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June 30, 2001

The Ambulance Chasers

By Colleen Marie O'Connor

The bust of the dotcom bubble has helped to create a boom in another industry: shareholder class-action lawsuits. Companies listed on the tech-heavy Nasdaq have had more lawsuits filed against them than on all the other exchanges combined.

A new study by PricewaterhouseCoopers LLP (PWC) showed that shareholder lawsuits alleging financial fraud continued to rise in 2000.

Not surprisingly, the 2000 Securities Litigation Study reported high-tech companies were the most popular target of lawsuits.

More Claims

Claims filed last year against Nasdaq listed companies rose seven percent to 131, from 122 in 1999.

This compares to 67 claims filed against companies listed on the New York Stock Exchange last year, and three filed against the American Stock Exchange listings.

The study found that over the past two years, approximately two-thirds of all cases were filed against companies listed on the Nasdaq.

All told, PWC said 201 cases were filed last year, down slightly from 207 in 1999. The software sector alone saw 26 such companies sued in 2000.

Computer services and telecommunications fields accounted for some 40 percent of all complaints.

Lawsuits against pharmaceutical companies dropped slightly, accounting for just four percent of total suits last year compared with seven percent in 1999.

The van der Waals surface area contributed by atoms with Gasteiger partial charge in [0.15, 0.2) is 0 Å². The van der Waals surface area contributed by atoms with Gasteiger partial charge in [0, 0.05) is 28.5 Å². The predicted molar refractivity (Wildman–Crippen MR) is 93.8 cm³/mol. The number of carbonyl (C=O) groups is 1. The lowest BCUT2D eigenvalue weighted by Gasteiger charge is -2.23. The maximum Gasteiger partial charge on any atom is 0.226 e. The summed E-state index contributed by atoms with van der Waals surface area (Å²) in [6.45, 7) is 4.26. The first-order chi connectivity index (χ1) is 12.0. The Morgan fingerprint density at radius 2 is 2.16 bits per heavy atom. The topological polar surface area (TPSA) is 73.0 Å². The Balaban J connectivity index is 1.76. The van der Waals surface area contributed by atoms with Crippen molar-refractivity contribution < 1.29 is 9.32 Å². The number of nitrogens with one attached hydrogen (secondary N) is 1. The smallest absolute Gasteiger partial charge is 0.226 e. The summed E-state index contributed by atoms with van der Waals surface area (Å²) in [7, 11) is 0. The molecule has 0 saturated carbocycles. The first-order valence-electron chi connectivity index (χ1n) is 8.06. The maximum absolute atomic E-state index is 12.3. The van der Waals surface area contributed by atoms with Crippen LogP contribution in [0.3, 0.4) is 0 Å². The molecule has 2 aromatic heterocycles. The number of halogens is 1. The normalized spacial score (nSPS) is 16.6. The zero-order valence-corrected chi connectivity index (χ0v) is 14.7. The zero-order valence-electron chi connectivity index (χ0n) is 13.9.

A review of 255 settlements since 1995 showed that some $6.6 billion was paid to plaintiffs and almost 50 percent of all cases that settled resulted in a payment of about $5 million.

However, the average amount of the settlement rose dramatically over the last two years.

The average settlement for cases settled in 1999 was $14.3 million, and in 2000 that number climbed to $15.4 million.

The authors of the study attributed the increase in shareholder class-action lawsuits to several factors, including increased SEC scrutiny on accounting and financial disclosure issues; attention on revenue recognition policies in the software and technology sector; and an increase in the number of high-profile companies restating their earnings. A restatement typically triggers a lawsuit.

False Information

"Looking ahead to 2001, the seemingly high percentage of companies delaying the filing of their annual reports, coupled with the market downturn in late 2000, will likely lead to more shareholder class-action suits in the coming months," said Kerry Francis, dispute analysis and investigations partner for PricewaterhouseCoopers.

"Particularly in the technology sector, there may be an increase in shareholder suits alleging a company artificially inflated share prices by issuing false and misleading information about the company's growth based on new economy metrics," Francis added.

Colleen Marie O'Connor is an associate editor at The IPO Reporter, published by Venture Economics, a Thomson Financial Company.